Is war good for science?

Is war good for science?

The late Edwin Starr, in his infinite wisdom, once wrote that war is good for absolutely nothing, but is that strictly true?

The advances in technology, medicine, psychology, and infection control that can be traced back to events on the battlefield will be explored in a free talk in Aberdeen tomorrow (Tuesday June 10).

Dr Donna MacCallum from the University of Aberdeen’s Institute of Medical Sciences will discuss the relationship between science and war at 7pm at Satrosphere Science Centre.

The event is the last in the University’s Café Controversial series which aims to engage the public with topical scientific issues.

Dr MacCallum said: “We usually focus on the negatives when we think about war, but conflict and conditions on the battlefield have actually driven progress in a number of areas, particularly medicine and technology.  Advances in infection control, surgery and many scientific technologies may not actually have been made if wars had not occurred.”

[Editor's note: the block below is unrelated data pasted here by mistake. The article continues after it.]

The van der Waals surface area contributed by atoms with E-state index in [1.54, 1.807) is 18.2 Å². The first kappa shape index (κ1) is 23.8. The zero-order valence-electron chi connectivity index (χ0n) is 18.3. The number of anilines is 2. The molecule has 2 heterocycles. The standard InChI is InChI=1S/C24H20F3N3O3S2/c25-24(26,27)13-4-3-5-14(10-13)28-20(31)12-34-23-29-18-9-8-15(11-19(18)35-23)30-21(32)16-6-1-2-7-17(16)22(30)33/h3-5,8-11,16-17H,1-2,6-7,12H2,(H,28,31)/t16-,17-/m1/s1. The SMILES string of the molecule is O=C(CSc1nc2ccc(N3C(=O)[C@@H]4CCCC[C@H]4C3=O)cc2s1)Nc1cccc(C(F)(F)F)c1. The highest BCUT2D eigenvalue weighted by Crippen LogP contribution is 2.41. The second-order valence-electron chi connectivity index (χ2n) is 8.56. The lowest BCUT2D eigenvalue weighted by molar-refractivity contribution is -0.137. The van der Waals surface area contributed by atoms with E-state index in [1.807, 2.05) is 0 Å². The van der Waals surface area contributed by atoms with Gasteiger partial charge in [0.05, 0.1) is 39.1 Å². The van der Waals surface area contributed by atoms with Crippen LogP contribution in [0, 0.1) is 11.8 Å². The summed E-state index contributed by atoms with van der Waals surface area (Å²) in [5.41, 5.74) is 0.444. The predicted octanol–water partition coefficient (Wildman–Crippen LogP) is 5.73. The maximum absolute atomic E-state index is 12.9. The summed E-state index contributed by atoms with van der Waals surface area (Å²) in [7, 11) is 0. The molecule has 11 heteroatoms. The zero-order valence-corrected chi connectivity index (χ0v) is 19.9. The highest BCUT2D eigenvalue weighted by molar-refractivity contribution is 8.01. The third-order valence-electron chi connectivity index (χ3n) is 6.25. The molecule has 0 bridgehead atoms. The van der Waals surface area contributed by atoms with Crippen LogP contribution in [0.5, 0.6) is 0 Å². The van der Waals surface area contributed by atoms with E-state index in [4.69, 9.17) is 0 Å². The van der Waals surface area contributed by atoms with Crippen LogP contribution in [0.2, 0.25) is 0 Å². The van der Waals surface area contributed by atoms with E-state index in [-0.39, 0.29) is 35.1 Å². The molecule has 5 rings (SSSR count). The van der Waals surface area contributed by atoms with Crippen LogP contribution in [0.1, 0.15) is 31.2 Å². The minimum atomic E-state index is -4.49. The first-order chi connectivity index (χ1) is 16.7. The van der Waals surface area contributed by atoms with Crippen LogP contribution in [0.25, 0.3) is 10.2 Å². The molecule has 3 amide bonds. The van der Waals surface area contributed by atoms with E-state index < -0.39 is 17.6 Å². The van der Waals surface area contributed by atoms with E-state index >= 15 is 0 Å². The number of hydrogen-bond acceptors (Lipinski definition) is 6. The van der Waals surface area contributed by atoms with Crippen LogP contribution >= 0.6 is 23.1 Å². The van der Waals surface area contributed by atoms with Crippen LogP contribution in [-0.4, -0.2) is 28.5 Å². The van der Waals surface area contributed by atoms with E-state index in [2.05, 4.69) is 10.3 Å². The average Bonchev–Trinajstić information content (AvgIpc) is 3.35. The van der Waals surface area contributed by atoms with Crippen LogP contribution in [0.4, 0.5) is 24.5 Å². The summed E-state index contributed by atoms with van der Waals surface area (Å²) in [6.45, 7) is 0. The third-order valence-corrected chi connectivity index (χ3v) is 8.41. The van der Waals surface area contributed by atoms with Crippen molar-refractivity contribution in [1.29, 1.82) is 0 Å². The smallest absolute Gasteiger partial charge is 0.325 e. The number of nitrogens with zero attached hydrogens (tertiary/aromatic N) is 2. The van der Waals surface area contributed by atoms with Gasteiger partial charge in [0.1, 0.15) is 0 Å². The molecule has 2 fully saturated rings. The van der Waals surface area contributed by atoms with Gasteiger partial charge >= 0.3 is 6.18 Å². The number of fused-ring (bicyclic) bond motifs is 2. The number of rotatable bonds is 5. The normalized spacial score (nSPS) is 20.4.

The Café Controversial series is run by the Public Engagement with Research Unit at the University of Aberdeen in partnership with Satrosphere Science Centre.

The event is free to attend, all are welcome and there is no need to book.

The full programme of this and other Café series is available at www.engagingaberdeen.co.uk .

Cafe Controversial is supported by a science engagement grant from the Scottish Government.

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